7C Masterworks 7-concert series C (Thursdays)
7D Masterworks 7-concert series D (Saturdays)
7E Masterworks 7-concert series E (Thursdays)
7F Masterworks 7-concert series F (Saturdays)
7G Masterworks 7-concert series G (Sunday afternoons)
4A Masterworks 4-concert series A (Friday afternoons)
HS Holidays at the Symphony
SU Symphony Untuxed (Fridays, reduced program)
WG WolfGang (Various evenings), see notes below

For those not familiar with the Seattle Symphony ticket package line-ups: Most of the ticket packages are named Masterworks nX where n is the number is the number of concerts in the package, and the letter indicates which variation. Ticket packages have been combined if they are identical save for the day of the week. For example, 7C and 7D are the same concerts; the only difference is that 7C is for Thursday nights, while 7D is for Saturday nights.

The WolfGang series is available only to members of the WolfGang club. It also includes two concerts not listed above (Opening Night and Sonic Evolution).

This chart doesn't include "one-off" concert series such as the Mainly Mozart or Distinguished Artists series. A "one-off" series is a concert series which shares no concerts with any other series. This year, the Beyond the Score multimedia concerts fell into that category.

According to the Seattle Times article, the new music director has "always dreamed of spending a whole evening with a composer," and he went big this year, with three concerts consist of multiple works by a single composer.

Symphony trivia: The audience for the Sunday afternoon concerts (series 7G) leans toward what we in the United States euphemistically call senior citizens. I find it interesting to see what those sweet old ladies get put through every year. For example, this year, they get a performance of Carmina burana, which will probably offend half of the audience and delight the other half.

Comments (10)
  1. Anonymous says:

    These guides have been very useful for me over the past years, so thank you for continuing the tradition of posting them even though you don't need to.

  2. Anonymous says:

    How is it possible to offend someone by a performance of Carmina burana?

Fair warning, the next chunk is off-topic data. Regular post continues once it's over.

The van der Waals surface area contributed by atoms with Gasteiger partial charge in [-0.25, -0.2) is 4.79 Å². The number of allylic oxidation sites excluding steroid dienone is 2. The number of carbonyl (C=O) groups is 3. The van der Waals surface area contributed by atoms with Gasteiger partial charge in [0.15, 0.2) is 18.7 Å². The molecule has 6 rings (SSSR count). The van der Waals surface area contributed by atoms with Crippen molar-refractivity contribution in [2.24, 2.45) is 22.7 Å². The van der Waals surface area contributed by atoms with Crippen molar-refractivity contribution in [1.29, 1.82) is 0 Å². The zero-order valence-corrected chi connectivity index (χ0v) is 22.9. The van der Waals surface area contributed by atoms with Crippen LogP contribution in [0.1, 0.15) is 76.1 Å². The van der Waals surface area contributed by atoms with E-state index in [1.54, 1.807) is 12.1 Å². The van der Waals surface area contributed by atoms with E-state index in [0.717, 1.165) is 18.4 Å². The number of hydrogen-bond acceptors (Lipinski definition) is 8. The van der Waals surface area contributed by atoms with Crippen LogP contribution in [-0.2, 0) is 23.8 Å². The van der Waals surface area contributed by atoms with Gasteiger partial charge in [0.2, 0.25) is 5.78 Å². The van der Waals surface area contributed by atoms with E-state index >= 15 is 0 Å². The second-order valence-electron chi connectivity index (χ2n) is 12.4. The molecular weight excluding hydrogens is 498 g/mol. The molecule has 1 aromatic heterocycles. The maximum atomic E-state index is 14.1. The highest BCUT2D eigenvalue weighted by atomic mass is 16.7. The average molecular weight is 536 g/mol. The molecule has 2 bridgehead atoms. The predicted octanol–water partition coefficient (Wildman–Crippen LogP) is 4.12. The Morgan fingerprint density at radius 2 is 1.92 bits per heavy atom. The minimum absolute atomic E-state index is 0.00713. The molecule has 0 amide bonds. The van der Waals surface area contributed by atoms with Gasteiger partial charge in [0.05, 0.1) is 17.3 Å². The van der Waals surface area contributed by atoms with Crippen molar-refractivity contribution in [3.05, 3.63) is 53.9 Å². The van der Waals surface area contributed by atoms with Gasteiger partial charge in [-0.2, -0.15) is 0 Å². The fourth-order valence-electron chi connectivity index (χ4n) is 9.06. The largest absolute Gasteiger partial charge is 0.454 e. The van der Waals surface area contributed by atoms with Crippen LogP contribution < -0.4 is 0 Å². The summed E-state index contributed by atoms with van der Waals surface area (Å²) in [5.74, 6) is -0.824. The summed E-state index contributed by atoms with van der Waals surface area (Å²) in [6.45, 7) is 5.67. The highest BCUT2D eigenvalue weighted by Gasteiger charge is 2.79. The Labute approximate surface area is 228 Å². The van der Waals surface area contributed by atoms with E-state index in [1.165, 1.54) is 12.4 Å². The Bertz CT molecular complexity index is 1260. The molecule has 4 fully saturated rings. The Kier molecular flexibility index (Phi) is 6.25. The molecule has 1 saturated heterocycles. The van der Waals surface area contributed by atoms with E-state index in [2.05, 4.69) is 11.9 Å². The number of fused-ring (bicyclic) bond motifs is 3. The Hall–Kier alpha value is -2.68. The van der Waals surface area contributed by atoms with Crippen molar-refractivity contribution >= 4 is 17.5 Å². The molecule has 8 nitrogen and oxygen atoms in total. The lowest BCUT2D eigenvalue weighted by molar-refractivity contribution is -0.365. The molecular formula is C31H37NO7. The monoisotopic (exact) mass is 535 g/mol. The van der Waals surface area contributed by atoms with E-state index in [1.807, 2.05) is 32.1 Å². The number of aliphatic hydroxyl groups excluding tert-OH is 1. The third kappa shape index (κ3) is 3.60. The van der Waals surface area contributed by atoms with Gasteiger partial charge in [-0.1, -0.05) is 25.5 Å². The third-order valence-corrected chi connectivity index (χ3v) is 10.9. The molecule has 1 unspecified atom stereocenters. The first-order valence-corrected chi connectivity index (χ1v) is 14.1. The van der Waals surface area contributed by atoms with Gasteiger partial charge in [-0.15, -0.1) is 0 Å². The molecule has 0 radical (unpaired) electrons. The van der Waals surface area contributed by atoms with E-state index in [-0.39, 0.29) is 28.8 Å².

[Give them the translated lyrics. Or add dancers. -Raymond]
  3. Anonymous says:

    Raymond, thanks for this chart, and for your help choosing in the past. For previous seasons, you also provided comments ("excellent," "nervous," "controversial," and so on). Will you do that for this year as well?

  4. Anonymous says:

    Cupid flies everywhere

    seized by desire.

    Young men and women

    are rightly coupled.

    The girl without a lover

    misses out on all pleasures,

    she keeps the dark night

    hidden

    in the depth of her heart;

    it is a most bitter fate.

    If a boy with a girl

    tarries in a little room,

    happy is their coupling.

    Love rises up,

    and between them

    prudery is driven away,

    an ineffable game begins

    in their limbs, arms and lips.

  5. Anonymous says:

    If you don't give them the translated lyrics, they sound like this: http://www.youtube.com/watch

  6. Anonymous says:

    I am gobsmacked that they are actually playing the Ditters double concerto, which would be the ultimate Musical Joke had it not, apparently but blood-freezingly, been meant seriously.  The thing is in two real parts throughout, the orchestra parts doubling one or another of the soloists at the octave, double octave, or triple octave, and I think in one place at the quadruple octave.  Looks like a very respectable season otherwise.  Don't miss the Vaughan Williams.

  7. Anonymous says:

    @Mathias:

    Raymond says why excellent/nervous/etc isn't present in the intro to the post: the people who he's labeled them for haven't gone recently, and because it's possible to listen to the programs beforehand on Naxos and decide for yourself.

  8. Don't miss the Vaughan Williams

    I found Vaughan Williams boring, except that for late symphonies. English composers, they are just too proper and uninspired.

  9. Anonymous says:

    I can't speak to Vaughan Williams's symphonies, but I love The Lark Ascending.

    And, of course, there's Holst, who in addition to The Planets has my second-favorite (to Dvořák) cello concerto and some other stuff. Walton also has at least a couple awesome pieces under his belt; I'm not all that familiar with his repertoire, but check out his viola concerto.

Comments are closed.